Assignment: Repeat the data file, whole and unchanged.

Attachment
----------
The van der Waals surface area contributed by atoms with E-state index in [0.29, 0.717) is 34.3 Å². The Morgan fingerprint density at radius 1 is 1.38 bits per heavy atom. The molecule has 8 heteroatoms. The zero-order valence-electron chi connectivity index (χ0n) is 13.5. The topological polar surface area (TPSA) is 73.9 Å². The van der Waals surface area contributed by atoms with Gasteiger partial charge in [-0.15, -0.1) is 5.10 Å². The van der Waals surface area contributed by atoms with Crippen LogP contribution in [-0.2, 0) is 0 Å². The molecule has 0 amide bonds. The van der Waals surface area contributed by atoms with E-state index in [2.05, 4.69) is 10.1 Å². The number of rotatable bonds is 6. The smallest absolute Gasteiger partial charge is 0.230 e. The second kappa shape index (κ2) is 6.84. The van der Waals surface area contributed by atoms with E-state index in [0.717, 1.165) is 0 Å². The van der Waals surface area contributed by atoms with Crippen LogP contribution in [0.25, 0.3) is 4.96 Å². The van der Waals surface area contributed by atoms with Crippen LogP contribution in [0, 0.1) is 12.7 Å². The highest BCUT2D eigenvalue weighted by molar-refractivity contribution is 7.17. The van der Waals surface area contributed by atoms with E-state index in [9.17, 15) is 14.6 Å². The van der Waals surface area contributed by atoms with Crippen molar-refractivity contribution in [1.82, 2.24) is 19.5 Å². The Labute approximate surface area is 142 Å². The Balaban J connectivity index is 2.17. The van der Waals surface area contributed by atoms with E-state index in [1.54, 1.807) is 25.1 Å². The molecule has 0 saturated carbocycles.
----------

The van der Waals surface area contributed by atoms with E-state index in [0.29, 0.717) is 34.3 Å². The Morgan fingerprint density at radius 1 is 1.38 bits per heavy atom. The molecule has 8 heteroatoms. The zero-order valence-electron chi connectivity index (χ0n) is 13.5. The topological polar surface area (TPSA) is 73.9 Å². The van der Waals surface area contributed by atoms with Gasteiger partial charge in [-0.15, -0.1) is 5.10 Å². The van der Waals surface area contributed by atoms with Crippen LogP contribution in [-0.2, 0) is 0 Å². The molecule has 0 amide bonds. The van der Waals surface area contributed by atoms with E-state index in [2.05, 4.69) is 10.1 Å². The number of rotatable bonds is 6. The smallest absolute Gasteiger partial charge is 0.230 e. The second kappa shape index (κ2) is 6.84. The van der Waals surface area contributed by atoms with E-state index in [0.717, 1.165) is 0 Å². The van der Waals surface area contributed by atoms with Crippen LogP contribution in [0.25, 0.3) is 4.96 Å². The van der Waals surface area contributed by atoms with Crippen LogP contribution in [0, 0.1) is 12.7 Å². The highest BCUT2D eigenvalue weighted by molar-refractivity contribution is 7.17. The van der Waals surface area contributed by atoms with E-state index in [9.17, 15) is 14.6 Å². The van der Waals surface area contributed by atoms with Crippen molar-refractivity contribution in [1.82, 2.24) is 19.5 Å². The Labute approximate surface area is 142 Å². The Balaban J connectivity index is 2.17. The van der Waals surface area contributed by atoms with E-state index in [1.54, 1.807) is 25.1 Å². The molecule has 0 saturated carbocycles.